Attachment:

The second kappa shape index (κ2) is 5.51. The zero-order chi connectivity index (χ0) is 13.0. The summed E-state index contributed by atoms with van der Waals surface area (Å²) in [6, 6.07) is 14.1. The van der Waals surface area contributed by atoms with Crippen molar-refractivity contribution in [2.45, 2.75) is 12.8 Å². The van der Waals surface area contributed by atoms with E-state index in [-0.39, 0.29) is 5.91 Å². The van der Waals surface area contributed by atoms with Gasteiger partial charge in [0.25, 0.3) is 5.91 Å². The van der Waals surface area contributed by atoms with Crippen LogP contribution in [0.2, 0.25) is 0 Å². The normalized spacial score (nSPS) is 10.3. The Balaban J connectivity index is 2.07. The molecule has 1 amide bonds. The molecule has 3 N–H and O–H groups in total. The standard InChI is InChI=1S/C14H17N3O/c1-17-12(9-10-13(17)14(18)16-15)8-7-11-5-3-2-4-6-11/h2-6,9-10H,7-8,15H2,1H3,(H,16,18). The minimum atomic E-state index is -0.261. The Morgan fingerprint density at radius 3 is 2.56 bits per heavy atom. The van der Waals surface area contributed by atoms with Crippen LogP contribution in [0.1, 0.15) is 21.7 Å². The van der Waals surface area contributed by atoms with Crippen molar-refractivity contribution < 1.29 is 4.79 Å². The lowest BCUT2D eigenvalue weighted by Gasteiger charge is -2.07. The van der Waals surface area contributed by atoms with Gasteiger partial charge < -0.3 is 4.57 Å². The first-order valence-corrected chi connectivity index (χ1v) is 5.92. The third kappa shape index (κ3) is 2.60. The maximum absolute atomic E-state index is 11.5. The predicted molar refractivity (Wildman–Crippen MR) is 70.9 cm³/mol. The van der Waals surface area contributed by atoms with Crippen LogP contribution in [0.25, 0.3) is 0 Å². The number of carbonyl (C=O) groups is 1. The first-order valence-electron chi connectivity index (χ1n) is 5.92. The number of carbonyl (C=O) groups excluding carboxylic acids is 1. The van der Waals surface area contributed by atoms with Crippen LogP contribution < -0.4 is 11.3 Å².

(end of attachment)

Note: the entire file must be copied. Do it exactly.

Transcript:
The second kappa shape index (κ2) is 5.51. The zero-order chi connectivity index (χ0) is 13.0. The summed E-state index contributed by atoms with van der Waals surface area (Å²) in [6, 6.07) is 14.1. The van der Waals surface area contributed by atoms with Crippen molar-refractivity contribution in [2.45, 2.75) is 12.8 Å². The van der Waals surface area contributed by atoms with E-state index in [-0.39, 0.29) is 5.91 Å². The van der Waals surface area contributed by atoms with Gasteiger partial charge in [0.25, 0.3) is 5.91 Å². The van der Waals surface area contributed by atoms with Crippen LogP contribution in [0.2, 0.25) is 0 Å². The normalized spacial score (nSPS) is 10.3. The Balaban J connectivity index is 2.07. The molecule has 1 amide bonds. The molecule has 3 N–H and O–H groups in total. The standard InChI is InChI=1S/C14H17N3O/c1-17-12(9-10-13(17)14(18)16-15)8-7-11-5-3-2-4-6-11/h2-6,9-10H,7-8,15H2,1H3,(H,16,18). The minimum atomic E-state index is -0.261. The Morgan fingerprint density at radius 3 is 2.56 bits per heavy atom. The van der Waals surface area contributed by atoms with Crippen LogP contribution in [0.1, 0.15) is 21.7 Å². The van der Waals surface area contributed by atoms with Crippen molar-refractivity contribution < 1.29 is 4.79 Å². The lowest BCUT2D eigenvalue weighted by Gasteiger charge is -2.07. The van der Waals surface area contributed by atoms with Gasteiger partial charge < -0.3 is 4.57 Å². The first-order valence-corrected chi connectivity index (χ1v) is 5.92. The third kappa shape index (κ3) is 2.60. The maximum absolute atomic E-state index is 11.5. The predicted molar refractivity (Wildman–Crippen MR) is 70.9 cm³/mol. The van der Waals surface area contributed by atoms with Crippen LogP contribution in [0.25, 0.3) is 0 Å². The number of carbonyl (C=O) groups is 1. The first-order valence-electron chi connectivity index (χ1n) is 5.92. The number of carbonyl (C=O) groups excluding carboxylic acids is 1. The van der Waals surface area contributed by atoms with Crippen LogP contribution < -0.4 is 11.3 Å².